top of mind
No Parking, No Problem
Transit-oriented developments are reflecting the preferences of today’s
younger professionals. Learn what leading-edge developers are thinking.
Millennials are driving today’s transformation of major urban centers, according to a fall 2014 Cushman & Wakefield
report. Many are opting to ditch cars
as long as they can live within walking
distance of amenity-rich areas and easily
catch transit when they’re looking to venture beyond their neighborhood hub. In
just six years, C&W reports, they’ll make
up more than half of the global workforce.
This expanding cohort of workers born
since 1982 is likely to turbocharge another phenomenon with important ramifications for commercial practitioners:
the demand for so-called transit-oriented
These mixed-use areas in cities and
suburbs are located a half-mile or less
from public transportation and typically
occur in higher-density communities.
Along with improving access to jobs,
such developments spur other benefits,
However, like the millennials them-
selves, TODs have matured since they
first emerged. In some cases, neigh-
borhood activists are pushing for TODs.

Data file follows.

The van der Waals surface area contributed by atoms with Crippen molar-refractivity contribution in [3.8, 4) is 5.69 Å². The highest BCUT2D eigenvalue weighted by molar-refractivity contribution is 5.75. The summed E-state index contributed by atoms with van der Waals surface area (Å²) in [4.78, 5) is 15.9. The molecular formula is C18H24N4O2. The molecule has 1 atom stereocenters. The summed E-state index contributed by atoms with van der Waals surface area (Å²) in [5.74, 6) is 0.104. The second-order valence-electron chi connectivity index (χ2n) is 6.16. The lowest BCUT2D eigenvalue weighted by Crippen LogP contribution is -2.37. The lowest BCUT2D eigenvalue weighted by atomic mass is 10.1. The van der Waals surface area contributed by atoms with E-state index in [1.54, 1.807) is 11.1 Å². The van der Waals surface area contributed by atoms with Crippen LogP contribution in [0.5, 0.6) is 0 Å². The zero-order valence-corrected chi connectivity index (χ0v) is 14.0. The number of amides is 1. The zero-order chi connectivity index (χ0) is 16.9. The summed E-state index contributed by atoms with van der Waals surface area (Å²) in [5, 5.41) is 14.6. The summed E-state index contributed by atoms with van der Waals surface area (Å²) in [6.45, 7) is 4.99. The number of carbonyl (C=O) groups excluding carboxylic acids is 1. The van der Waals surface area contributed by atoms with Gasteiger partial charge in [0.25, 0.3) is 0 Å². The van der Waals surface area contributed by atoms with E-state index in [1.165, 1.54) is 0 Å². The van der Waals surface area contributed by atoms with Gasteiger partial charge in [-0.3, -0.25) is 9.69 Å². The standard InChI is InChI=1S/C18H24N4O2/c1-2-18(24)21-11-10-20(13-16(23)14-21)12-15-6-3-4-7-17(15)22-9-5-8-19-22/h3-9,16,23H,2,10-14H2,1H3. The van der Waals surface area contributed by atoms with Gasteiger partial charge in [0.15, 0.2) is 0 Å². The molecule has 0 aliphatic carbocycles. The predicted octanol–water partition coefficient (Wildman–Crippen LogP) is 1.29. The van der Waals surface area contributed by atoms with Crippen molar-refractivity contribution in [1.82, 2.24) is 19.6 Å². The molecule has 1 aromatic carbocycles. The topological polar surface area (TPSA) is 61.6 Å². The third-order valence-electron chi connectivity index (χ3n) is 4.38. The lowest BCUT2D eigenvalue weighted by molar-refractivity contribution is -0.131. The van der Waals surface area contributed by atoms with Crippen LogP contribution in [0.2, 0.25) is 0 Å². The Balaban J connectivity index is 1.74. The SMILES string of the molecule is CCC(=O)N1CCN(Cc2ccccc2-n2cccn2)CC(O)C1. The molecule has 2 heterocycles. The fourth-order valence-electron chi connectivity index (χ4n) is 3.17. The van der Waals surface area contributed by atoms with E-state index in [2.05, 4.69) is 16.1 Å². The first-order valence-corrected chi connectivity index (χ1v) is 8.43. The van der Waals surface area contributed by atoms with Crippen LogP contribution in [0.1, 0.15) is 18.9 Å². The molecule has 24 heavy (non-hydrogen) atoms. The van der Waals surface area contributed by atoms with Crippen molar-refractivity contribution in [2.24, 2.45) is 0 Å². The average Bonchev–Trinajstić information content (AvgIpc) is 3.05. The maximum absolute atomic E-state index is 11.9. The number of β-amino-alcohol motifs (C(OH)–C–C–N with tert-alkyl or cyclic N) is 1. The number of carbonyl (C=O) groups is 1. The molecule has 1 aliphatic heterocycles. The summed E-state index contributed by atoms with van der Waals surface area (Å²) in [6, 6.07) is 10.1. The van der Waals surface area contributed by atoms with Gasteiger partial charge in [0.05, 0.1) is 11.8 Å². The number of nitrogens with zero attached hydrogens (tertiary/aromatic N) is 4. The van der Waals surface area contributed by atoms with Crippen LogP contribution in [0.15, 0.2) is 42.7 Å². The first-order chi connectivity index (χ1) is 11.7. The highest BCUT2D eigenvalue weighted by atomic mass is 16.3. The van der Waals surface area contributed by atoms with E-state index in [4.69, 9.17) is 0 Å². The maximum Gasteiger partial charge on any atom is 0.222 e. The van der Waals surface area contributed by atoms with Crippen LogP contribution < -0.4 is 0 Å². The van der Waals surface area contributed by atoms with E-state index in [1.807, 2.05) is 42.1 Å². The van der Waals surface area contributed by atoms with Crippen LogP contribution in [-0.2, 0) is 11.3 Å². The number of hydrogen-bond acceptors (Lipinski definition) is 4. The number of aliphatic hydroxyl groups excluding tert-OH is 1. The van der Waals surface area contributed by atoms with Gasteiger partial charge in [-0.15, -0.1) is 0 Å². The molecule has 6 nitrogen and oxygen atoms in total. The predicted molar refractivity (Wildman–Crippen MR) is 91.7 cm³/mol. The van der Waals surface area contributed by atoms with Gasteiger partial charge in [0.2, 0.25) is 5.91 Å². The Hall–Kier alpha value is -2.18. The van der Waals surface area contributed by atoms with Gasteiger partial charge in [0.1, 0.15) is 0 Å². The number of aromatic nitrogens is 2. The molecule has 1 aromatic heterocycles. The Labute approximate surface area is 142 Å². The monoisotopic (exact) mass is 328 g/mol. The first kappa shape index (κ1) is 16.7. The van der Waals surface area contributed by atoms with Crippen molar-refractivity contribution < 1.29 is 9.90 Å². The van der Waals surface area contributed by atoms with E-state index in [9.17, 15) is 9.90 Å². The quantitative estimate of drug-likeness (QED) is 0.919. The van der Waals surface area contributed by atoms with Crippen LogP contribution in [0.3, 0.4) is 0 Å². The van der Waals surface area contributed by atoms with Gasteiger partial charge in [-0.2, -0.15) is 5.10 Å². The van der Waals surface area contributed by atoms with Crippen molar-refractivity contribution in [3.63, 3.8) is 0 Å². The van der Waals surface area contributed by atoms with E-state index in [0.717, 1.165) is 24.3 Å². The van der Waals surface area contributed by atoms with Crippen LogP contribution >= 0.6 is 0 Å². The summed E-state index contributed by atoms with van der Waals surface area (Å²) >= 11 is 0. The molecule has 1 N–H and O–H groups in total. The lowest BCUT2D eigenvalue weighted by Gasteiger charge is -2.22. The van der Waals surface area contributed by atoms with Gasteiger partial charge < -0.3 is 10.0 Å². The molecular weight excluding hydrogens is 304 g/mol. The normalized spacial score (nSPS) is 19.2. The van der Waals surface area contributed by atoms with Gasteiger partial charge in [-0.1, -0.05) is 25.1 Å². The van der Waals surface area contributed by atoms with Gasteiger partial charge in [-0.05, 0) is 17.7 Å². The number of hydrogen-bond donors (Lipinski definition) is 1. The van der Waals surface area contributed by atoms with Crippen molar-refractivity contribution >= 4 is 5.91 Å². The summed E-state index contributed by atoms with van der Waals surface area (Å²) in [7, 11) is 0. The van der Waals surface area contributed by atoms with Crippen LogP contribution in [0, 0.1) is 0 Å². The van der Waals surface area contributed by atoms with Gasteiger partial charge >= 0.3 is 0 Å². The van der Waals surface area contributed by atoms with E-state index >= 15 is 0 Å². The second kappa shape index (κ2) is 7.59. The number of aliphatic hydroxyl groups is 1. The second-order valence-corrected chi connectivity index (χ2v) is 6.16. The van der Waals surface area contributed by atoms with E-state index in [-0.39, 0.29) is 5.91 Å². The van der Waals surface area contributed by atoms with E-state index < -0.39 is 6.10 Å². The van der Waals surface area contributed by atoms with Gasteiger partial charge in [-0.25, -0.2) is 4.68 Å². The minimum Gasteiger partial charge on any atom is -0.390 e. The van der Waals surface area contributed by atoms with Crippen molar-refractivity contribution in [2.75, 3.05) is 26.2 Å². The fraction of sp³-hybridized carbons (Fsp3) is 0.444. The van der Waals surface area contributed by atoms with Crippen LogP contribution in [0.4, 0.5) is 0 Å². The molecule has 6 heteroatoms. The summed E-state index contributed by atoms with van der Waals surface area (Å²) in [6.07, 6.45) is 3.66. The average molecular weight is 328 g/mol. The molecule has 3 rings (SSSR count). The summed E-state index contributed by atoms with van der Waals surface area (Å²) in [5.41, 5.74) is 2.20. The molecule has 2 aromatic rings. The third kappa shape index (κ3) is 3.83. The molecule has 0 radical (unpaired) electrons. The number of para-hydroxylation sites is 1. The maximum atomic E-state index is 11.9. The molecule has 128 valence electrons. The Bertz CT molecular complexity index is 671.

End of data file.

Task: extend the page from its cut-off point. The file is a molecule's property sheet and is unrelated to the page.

And where they’re not on consumers’
radar, developers are fine-tuning their
strategies to seek meaningful commu-
nity involvement. Smart developers
understand they need to offer more than
just proximity to transit. Their projects
need to reflect the changing lifestyles of
younger consumers who are more likely
to be tethered to their electronic gadgets
than to a vehicle—a reality that lenders
are starting to grasp as well.
Since the late 1990s, TOD has been
a force in the development world, says
David Dixon, an urban planner at Stantec
in Boston. The Great Recession, however,
changed TOD’s trajectory.
“Transit’s ability to really incent
development—and a different kind of
development, of walkable communities—
first became recognized in the late 1990s
and early 2000s,” he explains. “But
coming out of the recession there’s been
so much more awareness of the power
of cities to attract people, the interest in
walkable environments, and the desire to
not have a car. ”
Data has begun emerging showing
that TOD improves property values. A
2009 study by CEOs for Cities found
that in 13 of the 15 markets analyzed,
increased walkability in a neighborhood
was directly linked to higher home values.
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